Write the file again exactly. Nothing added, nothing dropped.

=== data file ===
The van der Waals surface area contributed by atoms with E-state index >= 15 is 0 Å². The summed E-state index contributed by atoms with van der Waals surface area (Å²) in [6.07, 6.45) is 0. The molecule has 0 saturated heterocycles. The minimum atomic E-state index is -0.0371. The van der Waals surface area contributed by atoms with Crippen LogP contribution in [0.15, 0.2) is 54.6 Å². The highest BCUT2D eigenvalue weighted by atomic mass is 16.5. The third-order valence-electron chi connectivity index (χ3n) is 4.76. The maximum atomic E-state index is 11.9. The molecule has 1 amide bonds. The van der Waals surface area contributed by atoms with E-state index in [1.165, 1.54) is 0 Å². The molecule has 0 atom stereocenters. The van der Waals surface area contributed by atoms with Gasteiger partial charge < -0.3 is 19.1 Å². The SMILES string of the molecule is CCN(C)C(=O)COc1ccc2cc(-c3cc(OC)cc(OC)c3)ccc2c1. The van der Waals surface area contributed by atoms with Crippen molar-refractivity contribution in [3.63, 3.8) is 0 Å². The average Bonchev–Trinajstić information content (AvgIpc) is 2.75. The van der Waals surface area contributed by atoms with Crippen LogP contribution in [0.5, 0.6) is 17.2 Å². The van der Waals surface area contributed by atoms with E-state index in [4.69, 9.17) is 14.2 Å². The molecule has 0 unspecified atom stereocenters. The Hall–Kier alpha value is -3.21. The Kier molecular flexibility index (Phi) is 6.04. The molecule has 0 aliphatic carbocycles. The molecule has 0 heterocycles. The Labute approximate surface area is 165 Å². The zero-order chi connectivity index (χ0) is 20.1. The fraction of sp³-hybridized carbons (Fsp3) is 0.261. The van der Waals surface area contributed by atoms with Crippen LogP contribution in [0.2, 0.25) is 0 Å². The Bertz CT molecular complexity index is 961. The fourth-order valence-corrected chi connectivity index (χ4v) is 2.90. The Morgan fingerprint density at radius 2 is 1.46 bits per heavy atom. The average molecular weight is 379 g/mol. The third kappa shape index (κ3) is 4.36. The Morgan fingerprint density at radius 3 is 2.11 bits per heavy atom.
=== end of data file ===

The van der Waals surface area contributed by atoms with E-state index >= 15 is 0 Å². The summed E-state index contributed by atoms with van der Waals surface area (Å²) in [6.07, 6.45) is 0. The molecule has 0 saturated heterocycles. The minimum atomic E-state index is -0.0371. The van der Waals surface area contributed by atoms with Crippen LogP contribution in [0.15, 0.2) is 54.6 Å². The highest BCUT2D eigenvalue weighted by atomic mass is 16.5. The third-order valence-electron chi connectivity index (χ3n) is 4.76. The maximum atomic E-state index is 11.9. The molecule has 1 amide bonds. The van der Waals surface area contributed by atoms with E-state index in [1.165, 1.54) is 0 Å². The molecule has 0 atom stereocenters. The van der Waals surface area contributed by atoms with Gasteiger partial charge < -0.3 is 19.1 Å². The SMILES string of the molecule is CCN(C)C(=O)COc1ccc2cc(-c3cc(OC)cc(OC)c3)ccc2c1. The van der Waals surface area contributed by atoms with Crippen molar-refractivity contribution in [3.63, 3.8) is 0 Å². The average Bonchev–Trinajstić information content (AvgIpc) is 2.75. The van der Waals surface area contributed by atoms with Crippen LogP contribution in [0.5, 0.6) is 17.2 Å². The van der Waals surface area contributed by atoms with E-state index in [4.69, 9.17) is 14.2 Å². The molecule has 0 unspecified atom stereocenters. The Hall–Kier alpha value is -3.21. The Kier molecular flexibility index (Phi) is 6.04. The molecule has 0 aliphatic carbocycles. The molecule has 0 heterocycles. The Labute approximate surface area is 165 Å². The zero-order chi connectivity index (χ0) is 20.1. The fraction of sp³-hybridized carbons (Fsp3) is 0.261. The van der Waals surface area contributed by atoms with Crippen LogP contribution in [0.2, 0.25) is 0 Å². The Bertz CT molecular complexity index is 961. The fourth-order valence-corrected chi connectivity index (χ4v) is 2.90. The Morgan fingerprint density at radius 2 is 1.46 bits per heavy atom. The average molecular weight is 379 g/mol. The third kappa shape index (κ3) is 4.36. The Morgan fingerprint density at radius 3 is 2.11 bits per heavy atom.